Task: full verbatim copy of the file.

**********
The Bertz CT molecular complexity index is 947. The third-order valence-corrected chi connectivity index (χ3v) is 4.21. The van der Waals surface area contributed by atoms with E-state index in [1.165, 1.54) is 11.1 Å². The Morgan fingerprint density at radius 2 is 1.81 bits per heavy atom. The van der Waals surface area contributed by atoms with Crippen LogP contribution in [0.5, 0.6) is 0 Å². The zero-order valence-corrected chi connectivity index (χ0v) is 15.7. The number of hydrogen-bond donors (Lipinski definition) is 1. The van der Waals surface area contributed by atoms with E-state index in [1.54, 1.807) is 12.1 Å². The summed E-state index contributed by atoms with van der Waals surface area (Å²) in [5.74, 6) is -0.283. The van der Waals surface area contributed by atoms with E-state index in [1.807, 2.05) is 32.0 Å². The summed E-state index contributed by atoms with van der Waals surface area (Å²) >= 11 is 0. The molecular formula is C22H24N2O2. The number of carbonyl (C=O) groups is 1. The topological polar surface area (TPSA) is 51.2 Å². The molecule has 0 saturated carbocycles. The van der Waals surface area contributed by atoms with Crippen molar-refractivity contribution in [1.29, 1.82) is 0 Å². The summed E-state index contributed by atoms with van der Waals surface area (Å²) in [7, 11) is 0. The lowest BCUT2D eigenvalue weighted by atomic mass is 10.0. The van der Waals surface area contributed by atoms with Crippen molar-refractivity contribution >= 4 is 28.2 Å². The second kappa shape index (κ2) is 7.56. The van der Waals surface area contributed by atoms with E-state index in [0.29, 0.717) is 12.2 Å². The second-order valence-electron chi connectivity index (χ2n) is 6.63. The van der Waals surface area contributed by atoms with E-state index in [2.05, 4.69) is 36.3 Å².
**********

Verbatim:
The Bertz CT molecular complexity index is 947. The third-order valence-corrected chi connectivity index (χ3v) is 4.21. The van der Waals surface area contributed by atoms with E-state index in [1.165, 1.54) is 11.1 Å². The Morgan fingerprint density at radius 2 is 1.81 bits per heavy atom. The van der Waals surface area contributed by atoms with Crippen LogP contribution in [0.5, 0.6) is 0 Å². The zero-order valence-corrected chi connectivity index (χ0v) is 15.7. The number of hydrogen-bond donors (Lipinski definition) is 1. The van der Waals surface area contributed by atoms with E-state index in [1.54, 1.807) is 12.1 Å². The summed E-state index contributed by atoms with van der Waals surface area (Å²) in [5.74, 6) is -0.283. The van der Waals surface area contributed by atoms with E-state index in [1.807, 2.05) is 32.0 Å². The summed E-state index contributed by atoms with van der Waals surface area (Å²) >= 11 is 0. The molecular formula is C22H24N2O2. The number of carbonyl (C=O) groups is 1. The topological polar surface area (TPSA) is 51.2 Å². The molecule has 0 saturated carbocycles. The van der Waals surface area contributed by atoms with Crippen molar-refractivity contribution in [1.29, 1.82) is 0 Å². The summed E-state index contributed by atoms with van der Waals surface area (Å²) in [7, 11) is 0. The lowest BCUT2D eigenvalue weighted by atomic mass is 10.0. The van der Waals surface area contributed by atoms with Crippen molar-refractivity contribution >= 4 is 28.2 Å². The second kappa shape index (κ2) is 7.56. The van der Waals surface area contributed by atoms with E-state index in [0.29, 0.717) is 12.2 Å². The second-order valence-electron chi connectivity index (χ2n) is 6.63. The van der Waals surface area contributed by atoms with E-state index in [2.05, 4.69) is 36.3 Å².